Philippines Pres. Caves to Extremists, Grants Muslims Autonomous Region To Quell Violence


Philippines President Rodrigo Duterte signed legislation to create a Muslim autonomous region in the south to quell violence from Islamic State rebel groups.

Philippines presidential spokesman Harry Roque said Thursday evening that Duterte signed the bill, called the Bangsamoro organic law, bringing fruition to an autonomy deal that four successive presidents have negotiated for over 20 years.

Islamic rebel groups that have been fighting for control over the region for decades agreed to disarm as part of the deal to create the autonomous region, which will be called Bangsamoro.

The new autonomous region will replace the current five-province Muslim autonomous region, created after the 1996 peace deal between the government and the Islamic rebel group called the Moro National Liberation Front.

That autonomous region has largely been labeled a failure, as it wracked with poverty and ongoing violence between government forces and various rebel groups, some of whom are linked to ISIS.

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Muslim fighting in the region has killed more than 120,000 people over the years.

Government troops supported by U.S. and Australian surveillance aircraft squared off with ISIS-linked rebels in 2017 and ultimately defeated their attempt to create a stronghold in the region in the city of Marawi, in which they took at least 40 hostages including a Catholic priest.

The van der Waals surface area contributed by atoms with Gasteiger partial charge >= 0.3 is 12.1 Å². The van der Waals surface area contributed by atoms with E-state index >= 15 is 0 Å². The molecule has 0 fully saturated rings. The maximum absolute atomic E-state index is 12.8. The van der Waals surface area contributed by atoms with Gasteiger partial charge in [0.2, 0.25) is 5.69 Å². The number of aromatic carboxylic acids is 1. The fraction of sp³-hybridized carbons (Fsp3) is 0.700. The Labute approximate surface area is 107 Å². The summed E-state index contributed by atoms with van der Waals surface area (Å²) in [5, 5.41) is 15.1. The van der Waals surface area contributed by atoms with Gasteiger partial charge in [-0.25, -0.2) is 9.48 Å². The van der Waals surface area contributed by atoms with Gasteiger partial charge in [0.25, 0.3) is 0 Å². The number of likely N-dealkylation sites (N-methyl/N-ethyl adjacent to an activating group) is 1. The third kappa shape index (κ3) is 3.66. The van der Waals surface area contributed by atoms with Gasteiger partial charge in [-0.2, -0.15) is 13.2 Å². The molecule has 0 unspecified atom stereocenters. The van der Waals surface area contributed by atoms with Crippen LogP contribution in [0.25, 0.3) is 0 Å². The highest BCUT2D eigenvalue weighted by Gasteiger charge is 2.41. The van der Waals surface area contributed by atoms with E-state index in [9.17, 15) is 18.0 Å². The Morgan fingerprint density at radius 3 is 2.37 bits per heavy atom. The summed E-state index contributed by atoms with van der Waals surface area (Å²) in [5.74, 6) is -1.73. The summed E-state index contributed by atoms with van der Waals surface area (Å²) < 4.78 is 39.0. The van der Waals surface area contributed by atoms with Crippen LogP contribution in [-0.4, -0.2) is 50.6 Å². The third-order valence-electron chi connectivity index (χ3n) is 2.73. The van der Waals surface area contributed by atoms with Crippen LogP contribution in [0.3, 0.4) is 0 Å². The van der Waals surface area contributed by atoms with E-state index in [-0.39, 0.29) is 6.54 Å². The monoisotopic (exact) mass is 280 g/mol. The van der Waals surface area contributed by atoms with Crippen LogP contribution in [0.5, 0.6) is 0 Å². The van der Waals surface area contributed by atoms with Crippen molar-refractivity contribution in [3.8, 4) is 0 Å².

That conflict alone accounted for over 1,200 deaths, most of whom were Islamic militants.

Al Haj Murad Ebrahim, chairman of the Moro National Liberation Front, said Tuesday at a press conference that 30,000 to 40,000 militants would disarm in response to the signing of the bill and that the remainder of the guerrilla soldiers would disarm once the new law is fulfilled.

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Murad also claimed his rebel group was converting six of its largest camps into “productive civilian communities,” and urged the international community to contribute to a fund to aid the guerrilla soldiers in the region to transition to normal civilian life.

“We will decommission our forces, the entire forces,” Murad said, according to the Associated Press.

The Philippine government will set aside an annual grant amounting to $1.1 billion to $1.3 billion for development in the new autonomous region to avoid the failures of the previous region caused in part by abject poverty.

Murad also stressed the importance of fully enforcing the peace agreement, saying that difficulties in enforcing past peace agreements fostered frustrations that led to splinter groups and a surge in support for ISIS-linked groups.

“We can roughly conclude that all these splinter groups are a result of the frustration with the peace process,” Murad said, according to the AP.

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Governments of Western nations applauded the peace agreements as a way to help prevent those splinter groups from forging alliances with Islamic militants in the Middle East and Southeast Asia.

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